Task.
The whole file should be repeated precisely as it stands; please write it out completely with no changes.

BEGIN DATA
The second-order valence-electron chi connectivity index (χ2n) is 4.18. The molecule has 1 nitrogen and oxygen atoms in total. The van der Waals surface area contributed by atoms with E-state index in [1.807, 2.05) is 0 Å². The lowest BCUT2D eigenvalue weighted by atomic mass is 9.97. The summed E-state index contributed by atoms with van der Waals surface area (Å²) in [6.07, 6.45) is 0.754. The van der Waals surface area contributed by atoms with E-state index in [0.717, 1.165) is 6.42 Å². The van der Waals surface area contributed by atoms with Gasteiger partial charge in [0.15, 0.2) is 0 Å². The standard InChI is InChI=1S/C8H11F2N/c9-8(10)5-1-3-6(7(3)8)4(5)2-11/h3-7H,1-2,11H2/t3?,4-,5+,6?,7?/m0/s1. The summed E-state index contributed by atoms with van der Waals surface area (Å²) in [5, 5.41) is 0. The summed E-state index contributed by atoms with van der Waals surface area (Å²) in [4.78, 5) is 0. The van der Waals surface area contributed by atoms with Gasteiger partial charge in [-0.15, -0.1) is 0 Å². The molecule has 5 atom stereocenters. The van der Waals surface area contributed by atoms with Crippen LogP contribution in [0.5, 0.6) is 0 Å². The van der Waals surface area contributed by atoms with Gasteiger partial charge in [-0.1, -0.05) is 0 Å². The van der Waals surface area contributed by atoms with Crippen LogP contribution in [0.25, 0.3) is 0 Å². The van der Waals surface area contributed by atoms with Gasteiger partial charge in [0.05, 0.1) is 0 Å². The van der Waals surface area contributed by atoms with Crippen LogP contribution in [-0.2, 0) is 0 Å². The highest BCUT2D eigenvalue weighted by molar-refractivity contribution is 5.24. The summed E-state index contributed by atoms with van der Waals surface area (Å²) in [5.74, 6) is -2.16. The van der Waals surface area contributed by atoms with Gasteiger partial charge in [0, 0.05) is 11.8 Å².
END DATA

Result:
The second-order valence-electron chi connectivity index (χ2n) is 4.18. The molecule has 1 nitrogen and oxygen atoms in total. The van der Waals surface area contributed by atoms with E-state index in [1.807, 2.05) is 0 Å². The lowest BCUT2D eigenvalue weighted by atomic mass is 9.97. The summed E-state index contributed by atoms with van der Waals surface area (Å²) in [6.07, 6.45) is 0.754. The van der Waals surface area contributed by atoms with E-state index in [0.717, 1.165) is 6.42 Å². The van der Waals surface area contributed by atoms with Gasteiger partial charge in [0.15, 0.2) is 0 Å². The standard InChI is InChI=1S/C8H11F2N/c9-8(10)5-1-3-6(7(3)8)4(5)2-11/h3-7H,1-2,11H2/t3?,4-,5+,6?,7?/m0/s1. The summed E-state index contributed by atoms with van der Waals surface area (Å²) in [5, 5.41) is 0. The summed E-state index contributed by atoms with van der Waals surface area (Å²) in [4.78, 5) is 0. The van der Waals surface area contributed by atoms with Gasteiger partial charge in [-0.15, -0.1) is 0 Å². The molecule has 5 atom stereocenters. The van der Waals surface area contributed by atoms with Crippen LogP contribution in [0.5, 0.6) is 0 Å². The van der Waals surface area contributed by atoms with Gasteiger partial charge in [-0.1, -0.05) is 0 Å². The van der Waals surface area contributed by atoms with Crippen LogP contribution in [0.25, 0.3) is 0 Å². The van der Waals surface area contributed by atoms with Gasteiger partial charge in [0.05, 0.1) is 0 Å². The van der Waals surface area contributed by atoms with Crippen LogP contribution in [-0.2, 0) is 0 Å². The highest BCUT2D eigenvalue weighted by molar-refractivity contribution is 5.24. The summed E-state index contributed by atoms with van der Waals surface area (Å²) in [5.74, 6) is -2.16. The van der Waals surface area contributed by atoms with Gasteiger partial charge in [0, 0.05) is 11.8 Å².